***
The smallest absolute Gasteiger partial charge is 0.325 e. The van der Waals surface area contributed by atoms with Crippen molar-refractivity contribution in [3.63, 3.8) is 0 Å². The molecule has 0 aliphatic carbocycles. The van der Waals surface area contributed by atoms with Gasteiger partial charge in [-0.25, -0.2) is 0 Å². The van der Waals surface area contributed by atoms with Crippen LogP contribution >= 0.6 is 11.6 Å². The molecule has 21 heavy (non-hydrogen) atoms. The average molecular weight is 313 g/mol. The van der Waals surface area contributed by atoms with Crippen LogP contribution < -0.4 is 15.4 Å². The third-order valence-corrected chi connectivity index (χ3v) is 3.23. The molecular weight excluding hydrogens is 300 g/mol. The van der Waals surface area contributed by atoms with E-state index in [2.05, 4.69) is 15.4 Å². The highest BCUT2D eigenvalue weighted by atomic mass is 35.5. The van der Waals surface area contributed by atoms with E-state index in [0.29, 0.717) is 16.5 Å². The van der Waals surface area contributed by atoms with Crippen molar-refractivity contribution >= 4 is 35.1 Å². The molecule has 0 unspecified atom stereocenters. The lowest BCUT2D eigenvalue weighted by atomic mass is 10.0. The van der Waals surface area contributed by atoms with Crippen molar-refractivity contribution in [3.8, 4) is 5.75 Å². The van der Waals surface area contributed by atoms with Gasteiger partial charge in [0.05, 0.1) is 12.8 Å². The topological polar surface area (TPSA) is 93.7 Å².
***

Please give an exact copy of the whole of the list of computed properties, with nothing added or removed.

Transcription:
The smallest absolute Gasteiger partial charge is 0.325 e. The van der Waals surface area contributed by atoms with Crippen molar-refractivity contribution in [3.63, 3.8) is 0 Å². The molecule has 0 aliphatic carbocycles. The van der Waals surface area contributed by atoms with Gasteiger partial charge in [-0.25, -0.2) is 0 Å². The van der Waals surface area contributed by atoms with Crippen LogP contribution >= 0.6 is 11.6 Å². The molecule has 21 heavy (non-hydrogen) atoms. The average molecular weight is 313 g/mol. The van der Waals surface area contributed by atoms with Crippen LogP contribution < -0.4 is 15.4 Å². The third-order valence-corrected chi connectivity index (χ3v) is 3.23. The molecular weight excluding hydrogens is 300 g/mol. The van der Waals surface area contributed by atoms with E-state index in [2.05, 4.69) is 15.4 Å². The highest BCUT2D eigenvalue weighted by atomic mass is 35.5. The van der Waals surface area contributed by atoms with E-state index in [0.29, 0.717) is 16.5 Å². The van der Waals surface area contributed by atoms with Crippen molar-refractivity contribution >= 4 is 35.1 Å². The molecule has 0 unspecified atom stereocenters. The lowest BCUT2D eigenvalue weighted by atomic mass is 10.0. The van der Waals surface area contributed by atoms with Crippen molar-refractivity contribution in [3.8, 4) is 5.75 Å². The van der Waals surface area contributed by atoms with Gasteiger partial charge in [0.05, 0.1) is 12.8 Å². The topological polar surface area (TPSA) is 93.7 Å².